Can Illini win a national title?
The NCAA Tournament is right around the corner and it looks like a year where the field is wide open.
Last year’s national runner-up Gonzaga is the current betting favorite to win the national championship at BetMGM with +375 odds. Beyond Gonzaga, Arizona and Kentucky are next at +600 and +800, respectively.
After that, things get bumpy with 15 teams listed between +1000 and +5000 on the odds board. Included in this mix is Illinois at +2200 to win the national championship.
Last year, Illinois finished second in the Big Ten in the regular season and then won the conference tournament. Red hot entering March Madness, the Fighting Illini were the No. 1 seed in the Midwest but ended up being upset by Loyola-Chicago in the second round.
Illinois is determined not to let that happen this time around.
Going into Sunday’s regular season finale at home against Iowa, Illinois is 21-8 overall with a 14-5 mark in Big Ten play. The Illini have won three of their last four games and have the talent to make a deep run into the month of March. The fact that Illinois is +2200 to win it all and Wisconsin, the Big Ten regular season champion, is listed at +5000 speaks volumes about the talent of Brad Underwood’s team.
What makes the Illini so good? And what could harm them during the tournament? Here’s a closer look if you’re considering a National Championship futures bet.
What makes Illinois a national championship contender?
Illinois has a dominant big man in Kofi Cockburn. The 7-foot, 285-pound junior is averaging 21.5 points and 10.7 rebounds per game. If he receives constant hits near the edge, he is virtually impossible to monitor with his size and strength. There’s no better example of that than his 37-point, 12-rebound effort in a win over Wisconsin in early February. That’s what he’s capable of.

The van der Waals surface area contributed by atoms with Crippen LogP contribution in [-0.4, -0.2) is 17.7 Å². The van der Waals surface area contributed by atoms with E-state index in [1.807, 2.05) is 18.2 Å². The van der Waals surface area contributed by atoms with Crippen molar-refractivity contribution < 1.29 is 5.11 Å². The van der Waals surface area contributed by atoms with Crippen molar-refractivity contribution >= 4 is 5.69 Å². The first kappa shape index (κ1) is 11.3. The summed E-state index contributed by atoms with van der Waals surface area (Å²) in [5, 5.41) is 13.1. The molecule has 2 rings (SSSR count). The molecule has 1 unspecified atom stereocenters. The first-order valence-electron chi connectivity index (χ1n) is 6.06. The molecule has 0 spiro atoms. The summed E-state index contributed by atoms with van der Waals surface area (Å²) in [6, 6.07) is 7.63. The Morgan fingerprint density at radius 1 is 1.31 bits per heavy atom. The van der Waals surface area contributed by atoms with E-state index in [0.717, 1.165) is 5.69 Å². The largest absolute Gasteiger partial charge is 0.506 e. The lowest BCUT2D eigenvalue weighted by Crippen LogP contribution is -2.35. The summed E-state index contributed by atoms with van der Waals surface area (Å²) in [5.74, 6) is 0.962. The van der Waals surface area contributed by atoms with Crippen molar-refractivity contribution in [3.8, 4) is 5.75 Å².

And when teams throw multiple bodies at Cockburn, the Illini have an array of capable 3-point shooters. Alfonso Plummer is leading this charge. Plummer, a transfer from Utah, is averaging 15.5 points per game and shooting 42.3 percent from range. He plays in the backcourt alongside fifth-year senior Trent Frazier, who never hesitates to shoot from outside the arc. Frazier, one of the Big Ten’s top defensemen, had 307 threes in his college career.
Jacob Grandison is also a consistent outside shooter at 40.8%. You can’t ignore André Curbelo’s exit from the bench either. Curbelo has missed a lot of time this year, but he was an X factor for the Illini last season. He’s struggled to get into a rhythm this year, but if he gets his rhythm and creates the dribble, it makes Illinois even more dangerous.
What could hurt Illinois in the tournament?
Illinois wants to play fast, and that can lead to turnovers. The Illini are averaging 12.5 turnovers per game, the third worst in the Big Ten. And when Illinois doesn’t dictate the pace and is dragged into a half-court game, it tends to struggle.
The loss to Loyola-Chicago in last year’s NCAA Tournament was a clear example. The Ramblers slowed things down and forced Illinois to play with a ton of discipline on defense. They couldn’t do it. And that Illinois team had Ayo Dosunmu, who is currently having a great rookie season for the Chicago Bulls.
Illinois struggled with that kind of game Thursday night against Penn State, a team that lacks athleticism and top-tier talent but keeps games close by slowing the pace and shuffling its defenses.
Illinois ended up winning 60-55, but PSU led at halftime and found success while displaying Illinois’ smaller guards on offense. Cockburn was also limited to just 11 points on seven shots while Frazier, Plummer, Grandison and key bench player Coleman Hawkins were a combined 5 of 17 from deep.
This is the type of matchup Illinois will want to avoid in tournament play.